Living in New Jersey, I get razzed all the time about catching flounder with three eyes and smallmouths with two heads thanks to all the power plant particles and nuclear waste people assume infect my local waters. Well, joke’s on you. I just found this very interesting article on the website of U.S. News & World Report that claims fish caught near coal-fired power plants have lower mercury levels than fish living in more pristine waters. Ha!
According to the article, a team at North Carolina State University conducted this mercury-level study on largemouths and bluegills. One group of fish was captured within 10km of a coal-fired power plant, the other group lived in lakes outside the 10km radius. Tissue samples from the fish living closer to the plants showed mercury levels three times lower than the other group. Here’s why:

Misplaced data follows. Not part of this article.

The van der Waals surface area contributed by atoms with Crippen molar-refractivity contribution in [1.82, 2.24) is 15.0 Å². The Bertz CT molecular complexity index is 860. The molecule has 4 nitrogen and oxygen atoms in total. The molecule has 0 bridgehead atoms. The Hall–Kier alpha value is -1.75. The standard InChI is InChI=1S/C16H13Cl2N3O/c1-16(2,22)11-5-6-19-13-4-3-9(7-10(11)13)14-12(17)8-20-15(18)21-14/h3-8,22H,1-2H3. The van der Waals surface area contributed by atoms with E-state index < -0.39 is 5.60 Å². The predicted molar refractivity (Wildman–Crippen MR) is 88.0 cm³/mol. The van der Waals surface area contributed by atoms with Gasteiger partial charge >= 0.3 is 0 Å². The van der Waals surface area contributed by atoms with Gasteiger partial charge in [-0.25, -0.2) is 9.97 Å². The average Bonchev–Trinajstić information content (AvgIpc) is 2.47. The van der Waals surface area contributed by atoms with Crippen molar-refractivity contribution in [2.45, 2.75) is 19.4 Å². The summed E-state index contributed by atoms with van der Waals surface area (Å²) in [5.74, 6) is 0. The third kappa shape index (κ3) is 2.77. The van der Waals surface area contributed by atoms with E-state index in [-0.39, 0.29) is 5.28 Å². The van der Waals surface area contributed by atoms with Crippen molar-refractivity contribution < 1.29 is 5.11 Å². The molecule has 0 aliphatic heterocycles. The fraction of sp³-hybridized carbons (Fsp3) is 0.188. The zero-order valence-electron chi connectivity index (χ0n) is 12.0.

“The researchers think that the lower mercury levels near power plants are likely linked to selenium levels…Selenium, which is also emitted by coal-fired plants, is known to have an antagonistic relationship to mercury, though the specific mechanisms at play are not clearly defined. In other words, the selenium prevents fish from accumulating high levels of mercury, and we’re still working on the specifics of how that happens.”
Of course, too much selenium isn’t exactly a good thing either, though I still love the irony in the research team’s findings. Hey, winter will be here before you know it, and where I’m from, that’s power-plant fishin’ season. Nothing like a warm-water discharge and a little selenium to brighten a cold day. – JC